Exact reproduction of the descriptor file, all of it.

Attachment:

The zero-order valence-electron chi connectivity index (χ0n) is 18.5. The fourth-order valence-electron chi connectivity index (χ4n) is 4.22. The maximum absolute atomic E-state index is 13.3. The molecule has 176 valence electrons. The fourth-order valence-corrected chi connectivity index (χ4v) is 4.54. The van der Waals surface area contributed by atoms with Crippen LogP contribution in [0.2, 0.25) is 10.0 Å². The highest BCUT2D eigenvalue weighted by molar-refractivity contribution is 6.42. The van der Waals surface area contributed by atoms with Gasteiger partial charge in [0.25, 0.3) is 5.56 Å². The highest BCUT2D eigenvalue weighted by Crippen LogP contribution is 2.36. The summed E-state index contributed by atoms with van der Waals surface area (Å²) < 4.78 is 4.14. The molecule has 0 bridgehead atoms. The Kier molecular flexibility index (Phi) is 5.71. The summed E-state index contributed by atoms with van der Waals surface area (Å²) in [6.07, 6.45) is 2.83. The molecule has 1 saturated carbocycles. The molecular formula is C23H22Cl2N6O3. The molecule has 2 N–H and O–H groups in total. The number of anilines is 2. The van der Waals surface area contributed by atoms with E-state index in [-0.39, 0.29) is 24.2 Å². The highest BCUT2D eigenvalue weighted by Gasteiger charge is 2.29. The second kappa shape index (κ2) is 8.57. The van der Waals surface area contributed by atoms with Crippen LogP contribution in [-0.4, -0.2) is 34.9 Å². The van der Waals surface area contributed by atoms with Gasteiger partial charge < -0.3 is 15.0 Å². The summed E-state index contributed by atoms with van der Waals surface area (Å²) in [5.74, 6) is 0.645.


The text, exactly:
The zero-order valence-electron chi connectivity index (χ0n) is 18.5. The fourth-order valence-electron chi connectivity index (χ4n) is 4.22. The maximum absolute atomic E-state index is 13.3. The molecule has 176 valence electrons. The fourth-order valence-corrected chi connectivity index (χ4v) is 4.54. The van der Waals surface area contributed by atoms with Crippen LogP contribution in [0.2, 0.25) is 10.0 Å². The highest BCUT2D eigenvalue weighted by molar-refractivity contribution is 6.42. The van der Waals surface area contributed by atoms with Gasteiger partial charge in [0.25, 0.3) is 5.56 Å². The highest BCUT2D eigenvalue weighted by Crippen LogP contribution is 2.36. The summed E-state index contributed by atoms with van der Waals surface area (Å²) < 4.78 is 4.14. The molecule has 0 bridgehead atoms. The Kier molecular flexibility index (Phi) is 5.71. The summed E-state index contributed by atoms with van der Waals surface area (Å²) in [6.07, 6.45) is 2.83. The molecule has 1 saturated carbocycles. The molecular formula is C23H22Cl2N6O3. The molecule has 2 N–H and O–H groups in total. The number of anilines is 2. The van der Waals surface area contributed by atoms with E-state index in [-0.39, 0.29) is 24.2 Å². The highest BCUT2D eigenvalue weighted by Gasteiger charge is 2.29. The second kappa shape index (κ2) is 8.57. The van der Waals surface area contributed by atoms with Crippen LogP contribution in [-0.4, -0.2) is 34.9 Å². The van der Waals surface area contributed by atoms with Gasteiger partial charge < -0.3 is 15.0 Å². The summed E-state index contributed by atoms with van der Waals surface area (Å²) in [5.74, 6) is 0.645.